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Why Not Truck the Birds on No-fly Days?
By Joe Duff

Photo Bev Paulan

When weather delays add up, do you wonder why the team doesn't just put the birds in crates and truck them to the next stop? See what Operation Migration pilot Joe Duff says:

Cranes Must Be Taught Their Migration Route
With many species the idea of trucking them to the next stop would work perfectly. Pigeons have a homing instinct that is almost infallible, and other birds seem to know their migration route through some sort of genetic instinct. But it is apparent that at least geese, swans and cranes learn it by following their parents. As surrogates [substitute parents], we pilots assume that responsibility.

How Cranes Navigate
It is my belief, based strictly on my own observations, that our birds need to experience the migration first hand. We know from earlier work that landmarks do not play a critical role in their ability to navigate, but the method they use is still a mystery. Likely it is a combination of factors with no one guidance system that reliably gets them back. Unlike humans they are not subjected to artificial stimulants that remove us from our environment. They don’t ride in cars or live in buildings. Once they are transported [before they can fly] to Necedah NWR, they spend their entire lives outdoors. They see the sun rise every day from the same direction and they only move under their own steam. It seems to me this would give them a better sense of direction than ours.

Breaking the Chain of Knowledge
Maybe it’' as simple as that; they know where they are because they got there themselves and that chain of knowledge is broken when they are put in crates and transported somewhere unfamiliar. If we trucked them to the far side of the ridge they would have no awareness of the mountains and maybe they could be pushed off course when they encounter that obstacle on the way back.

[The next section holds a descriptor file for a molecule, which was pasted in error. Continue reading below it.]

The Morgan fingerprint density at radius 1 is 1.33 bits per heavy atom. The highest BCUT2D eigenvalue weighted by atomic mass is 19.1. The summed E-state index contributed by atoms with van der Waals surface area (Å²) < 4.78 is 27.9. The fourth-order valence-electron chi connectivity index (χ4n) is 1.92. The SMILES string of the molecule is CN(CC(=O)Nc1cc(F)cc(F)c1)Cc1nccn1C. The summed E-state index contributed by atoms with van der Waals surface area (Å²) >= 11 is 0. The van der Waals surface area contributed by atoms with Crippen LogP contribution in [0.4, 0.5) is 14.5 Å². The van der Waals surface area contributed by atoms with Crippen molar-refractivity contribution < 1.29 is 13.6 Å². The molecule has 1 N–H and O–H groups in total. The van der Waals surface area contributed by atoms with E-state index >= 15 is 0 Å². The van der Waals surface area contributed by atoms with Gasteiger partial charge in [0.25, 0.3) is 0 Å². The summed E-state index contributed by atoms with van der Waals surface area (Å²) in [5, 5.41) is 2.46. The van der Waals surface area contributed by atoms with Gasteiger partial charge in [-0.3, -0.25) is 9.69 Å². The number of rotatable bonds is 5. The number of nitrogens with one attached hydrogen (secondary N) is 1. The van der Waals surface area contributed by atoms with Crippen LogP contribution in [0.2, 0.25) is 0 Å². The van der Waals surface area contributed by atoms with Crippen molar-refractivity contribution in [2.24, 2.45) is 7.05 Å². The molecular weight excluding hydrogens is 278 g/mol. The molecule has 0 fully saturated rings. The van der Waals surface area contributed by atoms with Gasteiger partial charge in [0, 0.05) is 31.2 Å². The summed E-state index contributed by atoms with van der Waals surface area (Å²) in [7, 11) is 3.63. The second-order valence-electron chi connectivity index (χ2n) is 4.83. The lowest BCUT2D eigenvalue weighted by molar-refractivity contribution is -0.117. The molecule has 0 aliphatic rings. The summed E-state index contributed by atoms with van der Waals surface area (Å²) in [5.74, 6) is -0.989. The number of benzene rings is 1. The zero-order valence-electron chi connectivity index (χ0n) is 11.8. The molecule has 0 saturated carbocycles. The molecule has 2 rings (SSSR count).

When Boxes Help
On occasion we have been forced to transport birds in crates to the next stopover. Fatigue may cause them to drop out, or some unexplained reluctance keeps them from leaving the pen with the rest of the birds. In fact that happened at the beginning of the 2006 migration. But we have never been in a situation where all the birds missed a complete section of the migration. On each migration some of the birds make the entire trip and the others have only missed a leg or a few sections. During the return journey they fly as a group, and maybe their combined knowledge is what gets them home.

What Works, What Doesn't
All of this is speculation. But we do know that while taking them south in crates does not work, leading them there does. How far we can transport them remains to be seen, but after investing this much money and effort to get them this far we are not prepared to risk their ability to migrate, simply because we have been stuck for a week. This is not about us —it's about the birds.

Journey North is pleased to feature this educational adventure made possible by the
Whooping Crane Eastern Partnership (WCEP).

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